After presenter Michael Bosch revealed that TR was a prolific letter writer, I mentioned perusing his papers at the Library of Congress while researching Jacob A. Riis. TR corresponded with an amazing variety of sources: reformers, Harvard professors, labor leaders, as well as politicians and enlightened businessmen. Ken Anderson wondered what if Roosevelt hadn’t been president. There would have been a Progressive Movement, I asserted, but not such a rapid (and unfortunate) rise in imperialism, a subject author Doris Kearns Goodwin did not investigate in an otherwise outstanding popular history.
In just a few days my “Tom Higgins R.I.P.” blog became the second most read entry ever, eclipsed only by “Singing Sands,” which dealt with nineteenth century Swedish immigration to Miller and novelist Nelson Algren’s summer adventures in a cottage near Lake Michigan with French feminist Simone de Beauvoir and other lady friends. I wrote Betty Higgins, Tom’s widow, expressing my profound admiration for a true Region legend and asking for a copy of a photo I saw at his wake of Tom with his sailboat.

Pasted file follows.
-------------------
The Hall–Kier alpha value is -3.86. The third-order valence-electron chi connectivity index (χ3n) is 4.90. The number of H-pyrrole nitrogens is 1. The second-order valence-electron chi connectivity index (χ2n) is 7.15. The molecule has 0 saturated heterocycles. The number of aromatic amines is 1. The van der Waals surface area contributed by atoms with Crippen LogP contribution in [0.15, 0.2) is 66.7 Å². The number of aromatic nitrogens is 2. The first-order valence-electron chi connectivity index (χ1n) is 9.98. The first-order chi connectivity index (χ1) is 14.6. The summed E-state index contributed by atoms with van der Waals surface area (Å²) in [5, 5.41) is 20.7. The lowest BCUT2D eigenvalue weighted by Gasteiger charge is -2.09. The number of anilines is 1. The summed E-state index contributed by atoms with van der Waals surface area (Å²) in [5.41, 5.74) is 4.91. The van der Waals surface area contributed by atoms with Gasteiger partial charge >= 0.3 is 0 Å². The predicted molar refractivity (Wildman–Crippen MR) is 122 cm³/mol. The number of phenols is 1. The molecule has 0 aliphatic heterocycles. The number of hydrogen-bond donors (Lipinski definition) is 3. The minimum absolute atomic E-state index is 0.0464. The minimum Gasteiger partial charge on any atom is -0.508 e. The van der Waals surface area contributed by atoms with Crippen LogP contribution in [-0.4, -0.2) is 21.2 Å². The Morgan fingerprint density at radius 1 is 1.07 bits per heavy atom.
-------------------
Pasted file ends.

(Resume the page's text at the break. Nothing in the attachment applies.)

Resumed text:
Edwin Whitlock, writing from Hawaii, confirmed that in 1981 he suggested that Gary be named DuSable because, in his words, “Elbert Gary was anti-labor and Jean DuSable, Gary’s first non-native resident, was a true hero.” The idea ran into opposition from Dr. Margaret Burroughs of Chicago’s DuSable Museum, who feared it would undermine having DuSable recognized as the father of Chicago. Mayor Hatcher, Whitlock recalled, “felt it would be tantamount to an admission of shame of the name of Gary.” So he dropped the proposal. In 2011 Whitlock met with then-mayor Rudy Clay, whom, he quipped, “very much reflected Gary’s African-American community, a transplant from Mississippi driving a red and white Cadillac El Dorado.” Regarding my latest Steel Shavings issue, Whitlock said, “Good to see Dolly [Millender] and Sparky [Cohen] are still around. Please give Dharathula and Ron my fond regards.”